During his collaboration with Jung, Pauli followed the ESP experiments of the American botanist J.B. Rhine, and Jung went even farther. “The Rhine experiments have demonstrated that space and time, and hence causality, are factors that can be eliminated,” claimed Jung in 1951, “with the result that acausal phenomena, otherwise called miracles, appear possible.”
Miracles! Few of today’s physicists would want it sully quantum mechanics by associating it with the inexplicable. Neither does Halpern, who quotes Martin Gardner’s criticisms of parapsychology, and insists, “The field of psychology has since become far more exacting in its emphasis on controlled conditions and rigorous statistical methods.” Yet this places a period where science gives an ellipsis. As Freeman Dyson pointed out, many of the claims of parapsychology lie well outside the realm of solid science. Anyone expecting an easy debunking may be troubled by the recent Joy of X podcast where Brian Nosek suggests parapsychological experiments should be quashed just by setting up Bayesian priors such that their statistical significance can’t be claimed.
Pauli died fairly young (aged 58, in 1958), so it’s unclear whether Jung and Pauli stopped corresponding, or whether their correspondence was just cut short. For the question of quantum mechanics and causality, this hardly matters. The issues that Halpern raises in the last chapters of the book, after Pauli and Jung have shuffled off, seem to me to be where a more serious book on quantum mechanics and causality might have begun.
Halpern wants to celebrate the legacy of Jung and Pauli as a precursor to the work on quantum nonlocality that was pioneered by John S. Bell. “A broad definition of synchronicity as any acausal connecting principle,” he writes, “encourages exploration of how the universe is intertwined through symmetry and additional mechanisms of cause and effect.”
Bell was an accelerator specialist at CERN whose investigations in the foundations of quantum mechanics reawakened physicists to the philosophical issues at hand. In the 1960s, he showed how quantum descriptions inevitably lead to nonlocality—that is, to situations where elements of a system may be spatially separated, yet inextricably correlated. Experimental tests of Bell’s idea have usually involved an excited atom that spits out two photons traveling in opposite directions. Measuring the polarization of one of the photons instantaneously affects what predictions one might make on the other, regardless of their spatial separation at the time of measurement. Bell’s theorem expresses an inequality quantifying how the correlated measurements differ from those that would arise if the spatially separated particles were independent.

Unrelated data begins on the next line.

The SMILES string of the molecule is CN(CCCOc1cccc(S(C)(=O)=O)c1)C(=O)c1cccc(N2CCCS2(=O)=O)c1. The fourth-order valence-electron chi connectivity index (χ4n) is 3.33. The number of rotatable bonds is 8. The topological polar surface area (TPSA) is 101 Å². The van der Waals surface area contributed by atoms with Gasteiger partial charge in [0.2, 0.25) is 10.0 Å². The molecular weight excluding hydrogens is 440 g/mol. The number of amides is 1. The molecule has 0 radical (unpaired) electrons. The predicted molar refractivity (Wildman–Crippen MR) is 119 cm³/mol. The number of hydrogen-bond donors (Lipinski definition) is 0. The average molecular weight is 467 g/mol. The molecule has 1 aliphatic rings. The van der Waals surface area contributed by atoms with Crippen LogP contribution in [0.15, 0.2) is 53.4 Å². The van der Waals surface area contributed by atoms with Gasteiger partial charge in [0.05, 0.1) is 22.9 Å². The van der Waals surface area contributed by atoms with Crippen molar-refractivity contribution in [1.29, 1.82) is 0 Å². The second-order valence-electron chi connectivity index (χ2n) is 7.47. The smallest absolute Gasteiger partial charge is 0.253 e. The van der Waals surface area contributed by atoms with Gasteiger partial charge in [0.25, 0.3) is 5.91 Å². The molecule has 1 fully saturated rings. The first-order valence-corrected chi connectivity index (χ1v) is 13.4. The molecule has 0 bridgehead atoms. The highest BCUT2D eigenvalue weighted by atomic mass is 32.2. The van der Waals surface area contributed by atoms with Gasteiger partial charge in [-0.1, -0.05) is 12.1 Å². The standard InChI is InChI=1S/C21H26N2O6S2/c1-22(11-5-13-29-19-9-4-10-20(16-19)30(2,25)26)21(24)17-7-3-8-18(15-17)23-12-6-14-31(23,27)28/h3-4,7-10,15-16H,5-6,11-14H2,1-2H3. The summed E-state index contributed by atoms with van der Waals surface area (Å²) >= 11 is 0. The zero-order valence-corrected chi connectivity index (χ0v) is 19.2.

Whether or not Bell’s theorem expresses something spooky about physics remains controversial among physicists. Those who accept that there’s something fundamentally chancy about quantum measurements tend not to get too excited, as Bell’s theorem is absolutely in line with standard quantum theory. The physicists who are most disturbed by it are those who, like Bell, become convinced that standard quantum theory is a bit rotten.
Regardless of one’s position on Bell’s theorem, however, this discussion can progress perfectly well without Carl Jung. Synchronicity pitches itself as a book about quantum causality, but other recent books are more effective quantum primers. The book’s main value lies in its brief reviews of discarded visions. Scientific research involves the tacit assumption that explanations can be found, even if there’s no way to know in advance which ones will stick. Halpern flatly dismisses any hints of paranormal woo-woo, and in the conclusion reaffirms physics as “a magnificent tower of knowledge that stands miles above the mere speculations of our ancestors.” But any undecided reader who observe the past greats encountering unfamiliar explanations with openness may find themselves unsettled. The inquiries that will define 21st century science may remain to be discovered, and might, who knows, involve some discarded possibilities.